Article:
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The details. Treasuries have been a buyer’s dream of late with a huge increase in supply of Treasury Bills.  Outstandings increased from $3.9 trillion two years ago to $6.1 trillion as of April 30.

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Net issuance of Bills through the first half of the fiscal year has been $846 billion. [Caution:  these are VERY large numbers, but keep in mind that the total of Treasury debt that is publicly outstanding was $27.5 trillion at the end of March!]  The increase in Bill supply in particular has been a boon to buyers who focus on short-term high quality liquid investments. There is also outstanding about $2.4 trillion of notes and bonds that mature within 12 months.  They offer yields that are comparable to those of Bills, but are somewhat less liquid.

As part of its recent quarterly refunding announcement, Treasury forecasts its overall borrowing needs for the next two quarters will be much lower than in comparable periods over the last two years. As the following chart shows, Treasury plans for net borrowing of $243 billion this fiscal quarter and $847 billion next quarter.  These are much lower in total than borrowing over the past two years.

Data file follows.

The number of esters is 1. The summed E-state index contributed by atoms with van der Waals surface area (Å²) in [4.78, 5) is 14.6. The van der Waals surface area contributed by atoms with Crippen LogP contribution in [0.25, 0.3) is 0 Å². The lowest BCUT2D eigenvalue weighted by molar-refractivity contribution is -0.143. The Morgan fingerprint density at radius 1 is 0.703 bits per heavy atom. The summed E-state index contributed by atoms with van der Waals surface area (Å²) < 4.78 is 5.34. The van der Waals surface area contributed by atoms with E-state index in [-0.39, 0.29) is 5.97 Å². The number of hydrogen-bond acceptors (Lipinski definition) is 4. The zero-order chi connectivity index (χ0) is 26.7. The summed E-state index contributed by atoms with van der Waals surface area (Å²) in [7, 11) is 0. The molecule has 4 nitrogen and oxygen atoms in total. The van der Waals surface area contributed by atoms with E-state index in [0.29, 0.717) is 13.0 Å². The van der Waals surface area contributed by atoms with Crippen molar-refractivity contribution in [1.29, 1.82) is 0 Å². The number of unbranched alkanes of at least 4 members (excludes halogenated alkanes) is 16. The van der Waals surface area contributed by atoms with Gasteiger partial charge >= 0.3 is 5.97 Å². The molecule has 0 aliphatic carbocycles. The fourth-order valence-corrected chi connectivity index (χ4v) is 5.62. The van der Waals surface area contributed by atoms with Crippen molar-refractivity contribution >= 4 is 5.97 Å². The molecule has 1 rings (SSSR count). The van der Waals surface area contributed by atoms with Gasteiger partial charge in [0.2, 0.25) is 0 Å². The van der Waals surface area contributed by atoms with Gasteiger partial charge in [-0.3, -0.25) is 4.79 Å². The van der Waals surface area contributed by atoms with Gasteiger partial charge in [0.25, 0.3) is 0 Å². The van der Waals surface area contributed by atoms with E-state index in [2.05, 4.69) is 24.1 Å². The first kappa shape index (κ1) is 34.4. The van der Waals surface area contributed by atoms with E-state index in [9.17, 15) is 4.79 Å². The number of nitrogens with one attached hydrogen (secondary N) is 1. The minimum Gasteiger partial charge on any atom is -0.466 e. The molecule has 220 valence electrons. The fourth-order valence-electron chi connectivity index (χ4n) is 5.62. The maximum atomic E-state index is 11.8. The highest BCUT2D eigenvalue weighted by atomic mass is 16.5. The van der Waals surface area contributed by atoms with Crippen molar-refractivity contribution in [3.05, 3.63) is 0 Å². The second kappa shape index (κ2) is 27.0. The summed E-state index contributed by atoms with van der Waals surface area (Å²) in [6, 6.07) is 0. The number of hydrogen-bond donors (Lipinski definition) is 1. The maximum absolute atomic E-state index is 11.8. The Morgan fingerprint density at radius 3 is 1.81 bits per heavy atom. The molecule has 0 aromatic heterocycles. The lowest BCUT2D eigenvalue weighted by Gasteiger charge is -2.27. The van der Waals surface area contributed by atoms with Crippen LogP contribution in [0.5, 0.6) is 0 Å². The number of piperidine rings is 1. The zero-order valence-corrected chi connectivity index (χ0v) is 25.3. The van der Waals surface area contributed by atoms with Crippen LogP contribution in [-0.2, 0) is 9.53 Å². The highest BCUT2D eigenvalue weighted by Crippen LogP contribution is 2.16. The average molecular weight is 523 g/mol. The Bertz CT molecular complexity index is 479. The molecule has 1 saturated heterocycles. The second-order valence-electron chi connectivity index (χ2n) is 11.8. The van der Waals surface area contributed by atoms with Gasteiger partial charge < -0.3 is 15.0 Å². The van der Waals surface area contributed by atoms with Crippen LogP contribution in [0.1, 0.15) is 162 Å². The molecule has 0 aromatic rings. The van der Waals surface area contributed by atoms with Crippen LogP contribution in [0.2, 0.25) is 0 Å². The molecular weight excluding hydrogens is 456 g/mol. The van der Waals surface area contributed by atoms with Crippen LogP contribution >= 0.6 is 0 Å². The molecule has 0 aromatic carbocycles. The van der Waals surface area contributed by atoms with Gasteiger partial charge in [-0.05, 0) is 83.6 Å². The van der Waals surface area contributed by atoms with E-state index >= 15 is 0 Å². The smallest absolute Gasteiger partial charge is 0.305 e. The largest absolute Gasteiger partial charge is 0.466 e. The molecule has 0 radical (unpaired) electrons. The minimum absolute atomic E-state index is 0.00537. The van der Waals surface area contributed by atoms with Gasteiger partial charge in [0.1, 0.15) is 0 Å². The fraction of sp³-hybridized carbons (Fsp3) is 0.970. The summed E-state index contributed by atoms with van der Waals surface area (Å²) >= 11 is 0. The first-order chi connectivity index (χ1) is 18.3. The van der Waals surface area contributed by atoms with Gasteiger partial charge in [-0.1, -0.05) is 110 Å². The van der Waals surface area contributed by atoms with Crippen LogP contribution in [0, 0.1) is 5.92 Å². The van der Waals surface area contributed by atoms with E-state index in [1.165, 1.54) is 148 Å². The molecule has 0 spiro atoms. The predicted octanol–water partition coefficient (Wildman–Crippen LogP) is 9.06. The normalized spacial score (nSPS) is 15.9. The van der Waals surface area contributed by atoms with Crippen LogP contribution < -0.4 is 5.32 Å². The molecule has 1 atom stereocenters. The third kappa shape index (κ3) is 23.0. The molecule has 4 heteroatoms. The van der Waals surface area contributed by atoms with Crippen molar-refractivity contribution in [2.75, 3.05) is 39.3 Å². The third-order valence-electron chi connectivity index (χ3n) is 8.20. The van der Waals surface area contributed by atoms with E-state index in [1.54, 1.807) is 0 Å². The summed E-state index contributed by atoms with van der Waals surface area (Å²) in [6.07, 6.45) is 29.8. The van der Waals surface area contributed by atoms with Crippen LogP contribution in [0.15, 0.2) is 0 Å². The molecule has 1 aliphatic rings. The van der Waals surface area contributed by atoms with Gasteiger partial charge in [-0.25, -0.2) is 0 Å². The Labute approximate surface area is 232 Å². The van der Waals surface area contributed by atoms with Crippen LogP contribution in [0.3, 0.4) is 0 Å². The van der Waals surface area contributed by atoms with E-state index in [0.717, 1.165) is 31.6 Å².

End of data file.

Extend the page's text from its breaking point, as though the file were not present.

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On a net basis its Bill issuance will be close to zero for the remainder of the fiscal year:  down by about $300 billion this quarter but up by an equal amount in the July-September period.  And Bloomberg economists forecast that in the next year Treasury will increase its issuance by about $200 billion—much below the growth so far this year of $651 billion.

The forecast—an increase of slightly more than 3% in outstandings—is about the same as the expected increase in U.S. financial assets. So don’t expect supply to pressure rates higher in coming months as it did at times over the past year.